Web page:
Now to take all of the services that were important to me and start converting them to Dockerized services. The ones that I used the most were:

    • forked-daapd
    • minidlna
    • a cron job to update a DNS entry to point at my home's IP
    • a cron job to record a radio show from an MP3 stream every week

    And the new ones I wanted to run:

    • a Docker registry so I could host my own images
    • Docker UI
    • a Squid proxy for the local network

    I have my implementations of forked-daapd and minidlna up on GitHub. They're a little more configurable than the other images I've found, to better suit my setup of having a USB drive for serving the files. The cron containers use the approach outlined here for changing the container's time to the host machine's time. One thing I haven't done yet is use data-only containers. I still don't quite get them and I haven't had a need for one yet. Maybe I'll re-set up my Squid proxy to use one for the cache and see how it goes.

  5. A basic Capistrano recipe for deploying a simple Dockerized application

    November 17th, 2014

    I've been learning a few things at once right now: React.js for a different approach to front-end code, Express and the whole node.js ecosystem for simple back-end apps, and Docker for stupid-simple app deployment. I've gotten pretty far with all of these, to the point where I could write a simple little app that did its thing with just a few hundred lines of CoffeeScript and CJSX code. I put together a Dockerfile to bundle up the app, and could manually deploy it to the machine that was my media server until my Roku 3 took over. That server is now entirely for Dockerized daemons, including the little app I wrote.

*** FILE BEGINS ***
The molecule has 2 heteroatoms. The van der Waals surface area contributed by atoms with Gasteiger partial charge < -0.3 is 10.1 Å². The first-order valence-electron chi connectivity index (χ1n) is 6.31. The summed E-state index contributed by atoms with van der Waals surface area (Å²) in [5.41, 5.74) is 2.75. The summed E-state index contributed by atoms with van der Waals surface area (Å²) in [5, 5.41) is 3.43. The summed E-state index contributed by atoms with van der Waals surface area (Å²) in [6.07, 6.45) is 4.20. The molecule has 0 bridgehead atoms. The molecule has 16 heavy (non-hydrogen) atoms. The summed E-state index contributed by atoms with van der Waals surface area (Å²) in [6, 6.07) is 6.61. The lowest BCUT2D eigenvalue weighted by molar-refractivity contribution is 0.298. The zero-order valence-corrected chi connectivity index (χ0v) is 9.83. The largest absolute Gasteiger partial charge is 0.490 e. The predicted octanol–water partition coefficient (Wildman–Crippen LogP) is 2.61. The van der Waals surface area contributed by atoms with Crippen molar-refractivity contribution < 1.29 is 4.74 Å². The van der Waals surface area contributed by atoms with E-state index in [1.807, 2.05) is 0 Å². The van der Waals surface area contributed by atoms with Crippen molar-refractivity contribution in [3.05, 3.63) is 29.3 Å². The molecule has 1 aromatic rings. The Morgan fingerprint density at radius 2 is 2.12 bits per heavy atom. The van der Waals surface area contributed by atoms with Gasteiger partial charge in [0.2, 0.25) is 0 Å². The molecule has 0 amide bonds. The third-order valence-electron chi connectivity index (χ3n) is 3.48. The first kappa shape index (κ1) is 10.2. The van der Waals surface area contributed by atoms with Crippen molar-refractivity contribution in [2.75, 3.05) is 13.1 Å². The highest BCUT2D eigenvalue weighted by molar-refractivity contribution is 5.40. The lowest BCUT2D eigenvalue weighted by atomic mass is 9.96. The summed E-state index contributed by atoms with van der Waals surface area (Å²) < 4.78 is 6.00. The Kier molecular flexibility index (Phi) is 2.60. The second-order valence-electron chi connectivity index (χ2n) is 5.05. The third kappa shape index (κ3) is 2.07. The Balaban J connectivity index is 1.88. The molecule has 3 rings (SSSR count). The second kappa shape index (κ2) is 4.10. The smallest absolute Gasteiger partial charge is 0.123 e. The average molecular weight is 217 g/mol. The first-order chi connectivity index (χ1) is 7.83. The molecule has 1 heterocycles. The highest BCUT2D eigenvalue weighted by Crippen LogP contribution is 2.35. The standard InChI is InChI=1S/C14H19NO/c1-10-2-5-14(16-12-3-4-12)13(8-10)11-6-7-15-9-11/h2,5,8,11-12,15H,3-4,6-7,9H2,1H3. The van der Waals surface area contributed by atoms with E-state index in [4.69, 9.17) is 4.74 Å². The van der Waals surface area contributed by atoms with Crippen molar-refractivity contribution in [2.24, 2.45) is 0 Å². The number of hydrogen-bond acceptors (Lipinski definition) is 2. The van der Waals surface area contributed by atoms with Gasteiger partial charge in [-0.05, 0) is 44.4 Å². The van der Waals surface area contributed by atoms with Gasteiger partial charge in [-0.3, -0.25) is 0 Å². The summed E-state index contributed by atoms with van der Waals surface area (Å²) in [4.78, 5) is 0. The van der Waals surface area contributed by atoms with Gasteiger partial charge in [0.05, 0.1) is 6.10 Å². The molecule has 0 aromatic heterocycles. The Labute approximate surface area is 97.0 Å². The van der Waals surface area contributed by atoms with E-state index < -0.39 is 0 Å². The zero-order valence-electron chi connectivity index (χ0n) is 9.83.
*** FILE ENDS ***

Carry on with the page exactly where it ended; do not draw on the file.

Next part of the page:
I really didn't want to deploy this app by hand every time I updated it while playing with new things, and there don't seem to be a lot of practical examples for bridging the local build to remote deploy gap in the Docker workflow, so I wrote this post. I reached for my old favorite Capistrano to handle the heavy lifting of coortinating tasks and running commands on my Docker server. Below is a simple deploy.rb file that you can drop into an app that you initialized with a Capfile that should get you most of the way.

  6. Search Engine Food: Applying Online for a Traders License in Maryland

    November 10th, 2014

    So much searching and a phone call to Baltimore County Circuit Court finally led me to this link, which lists the business license information you need for the state of Maryland, including traders licenses, and gives you online applications for the ones it can handle. A traders license is the one I may need to deal with in the future. Google barfed on trying to get me the best URL, and according to the clerk I talked to, this is the one. Index away!

  7. Game Design Journal: CDS game, post 2

    October 2nd, 2014

    So it's been a few weeks since I was able to do some solid work on the card-driven strategy game I've been putting together and hope to have ready for Unpub 5. The last version of it was very rough, with just written-on cards for what all of the individual card abilities were.